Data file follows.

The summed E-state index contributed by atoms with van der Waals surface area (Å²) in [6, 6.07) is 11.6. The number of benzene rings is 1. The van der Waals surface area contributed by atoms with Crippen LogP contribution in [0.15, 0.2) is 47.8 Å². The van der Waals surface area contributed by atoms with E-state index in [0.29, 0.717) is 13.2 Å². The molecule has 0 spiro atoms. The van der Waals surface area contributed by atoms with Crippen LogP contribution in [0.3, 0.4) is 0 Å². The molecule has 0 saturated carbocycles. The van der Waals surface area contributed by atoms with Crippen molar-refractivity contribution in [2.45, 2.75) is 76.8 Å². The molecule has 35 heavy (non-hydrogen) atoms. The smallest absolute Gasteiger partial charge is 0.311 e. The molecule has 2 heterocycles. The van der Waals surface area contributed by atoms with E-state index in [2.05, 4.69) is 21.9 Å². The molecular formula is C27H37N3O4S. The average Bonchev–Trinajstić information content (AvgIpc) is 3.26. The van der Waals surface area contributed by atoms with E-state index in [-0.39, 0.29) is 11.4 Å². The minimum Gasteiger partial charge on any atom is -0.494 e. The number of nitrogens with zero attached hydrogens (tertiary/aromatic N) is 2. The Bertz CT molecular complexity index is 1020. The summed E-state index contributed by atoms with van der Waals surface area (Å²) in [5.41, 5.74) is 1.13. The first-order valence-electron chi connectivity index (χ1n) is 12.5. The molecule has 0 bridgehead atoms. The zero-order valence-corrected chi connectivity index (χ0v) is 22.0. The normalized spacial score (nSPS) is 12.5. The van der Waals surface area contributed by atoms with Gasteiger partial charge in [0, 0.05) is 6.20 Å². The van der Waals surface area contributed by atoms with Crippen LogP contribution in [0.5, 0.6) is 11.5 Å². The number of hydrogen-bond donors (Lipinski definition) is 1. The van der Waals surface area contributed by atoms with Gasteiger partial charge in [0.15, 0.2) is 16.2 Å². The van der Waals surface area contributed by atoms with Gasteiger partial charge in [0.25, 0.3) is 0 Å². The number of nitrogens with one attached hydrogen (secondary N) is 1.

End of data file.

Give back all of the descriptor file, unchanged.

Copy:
The summed E-state index contributed by atoms with van der Waals surface area (Å²) in [6, 6.07) is 11.6. The number of benzene rings is 1. The van der Waals surface area contributed by atoms with Crippen LogP contribution in [0.15, 0.2) is 47.8 Å². The van der Waals surface area contributed by atoms with E-state index in [0.29, 0.717) is 13.2 Å². The molecule has 0 spiro atoms. The van der Waals surface area contributed by atoms with Crippen LogP contribution in [0.3, 0.4) is 0 Å². The molecule has 0 saturated carbocycles. The van der Waals surface area contributed by atoms with Crippen molar-refractivity contribution in [2.45, 2.75) is 76.8 Å². The molecule has 35 heavy (non-hydrogen) atoms. The smallest absolute Gasteiger partial charge is 0.311 e. The molecule has 2 heterocycles. The van der Waals surface area contributed by atoms with E-state index in [2.05, 4.69) is 21.9 Å². The molecular formula is C27H37N3O4S. The average Bonchev–Trinajstić information content (AvgIpc) is 3.26. The van der Waals surface area contributed by atoms with E-state index in [-0.39, 0.29) is 11.4 Å². The minimum Gasteiger partial charge on any atom is -0.494 e. The number of nitrogens with zero attached hydrogens (tertiary/aromatic N) is 2. The Bertz CT molecular complexity index is 1020. The summed E-state index contributed by atoms with van der Waals surface area (Å²) in [5.41, 5.74) is 1.13. The first-order valence-electron chi connectivity index (χ1n) is 12.5. The molecule has 0 bridgehead atoms. The zero-order valence-corrected chi connectivity index (χ0v) is 22.0. The normalized spacial score (nSPS) is 12.5. The van der Waals surface area contributed by atoms with Gasteiger partial charge in [0, 0.05) is 6.20 Å². The van der Waals surface area contributed by atoms with Crippen LogP contribution in [0.5, 0.6) is 11.5 Å². The number of hydrogen-bond donors (Lipinski definition) is 1. The van der Waals surface area contributed by atoms with Gasteiger partial charge in [0.15, 0.2) is 16.2 Å². The van der Waals surface area contributed by atoms with Gasteiger partial charge in [0.25, 0.3) is 0 Å². The number of nitrogens with one attached hydrogen (secondary N) is 1.